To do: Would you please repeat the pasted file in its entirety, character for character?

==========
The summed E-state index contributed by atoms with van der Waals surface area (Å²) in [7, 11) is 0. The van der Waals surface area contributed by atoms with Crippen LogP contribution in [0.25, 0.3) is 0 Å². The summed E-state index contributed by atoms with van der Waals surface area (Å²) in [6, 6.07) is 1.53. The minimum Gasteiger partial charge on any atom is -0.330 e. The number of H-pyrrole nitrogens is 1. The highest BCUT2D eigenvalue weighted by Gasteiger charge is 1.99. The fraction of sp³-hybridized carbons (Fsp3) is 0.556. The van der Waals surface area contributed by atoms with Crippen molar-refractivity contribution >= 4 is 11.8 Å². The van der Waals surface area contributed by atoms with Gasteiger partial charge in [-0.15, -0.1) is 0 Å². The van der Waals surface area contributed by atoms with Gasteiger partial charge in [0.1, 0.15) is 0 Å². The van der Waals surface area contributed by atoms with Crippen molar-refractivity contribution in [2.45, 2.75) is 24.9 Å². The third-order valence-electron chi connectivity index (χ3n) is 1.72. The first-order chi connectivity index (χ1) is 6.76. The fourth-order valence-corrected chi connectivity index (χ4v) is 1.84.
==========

The summed E-state index contributed by atoms with van der Waals surface area (Å²) in [7, 11) is 0. The van der Waals surface area contributed by atoms with Crippen LogP contribution in [0.25, 0.3) is 0 Å². The summed E-state index contributed by atoms with van der Waals surface area (Å²) in [6, 6.07) is 1.53. The minimum Gasteiger partial charge on any atom is -0.330 e. The number of H-pyrrole nitrogens is 1. The highest BCUT2D eigenvalue weighted by Gasteiger charge is 1.99. The fraction of sp³-hybridized carbons (Fsp3) is 0.556. The van der Waals surface area contributed by atoms with Crippen molar-refractivity contribution >= 4 is 11.8 Å². The van der Waals surface area contributed by atoms with Gasteiger partial charge in [-0.15, -0.1) is 0 Å². The van der Waals surface area contributed by atoms with Gasteiger partial charge in [0.1, 0.15) is 0 Å². The van der Waals surface area contributed by atoms with Crippen molar-refractivity contribution in [2.45, 2.75) is 24.9 Å². The third-order valence-electron chi connectivity index (χ3n) is 1.72. The first-order chi connectivity index (χ1) is 6.76. The fourth-order valence-corrected chi connectivity index (χ4v) is 1.84.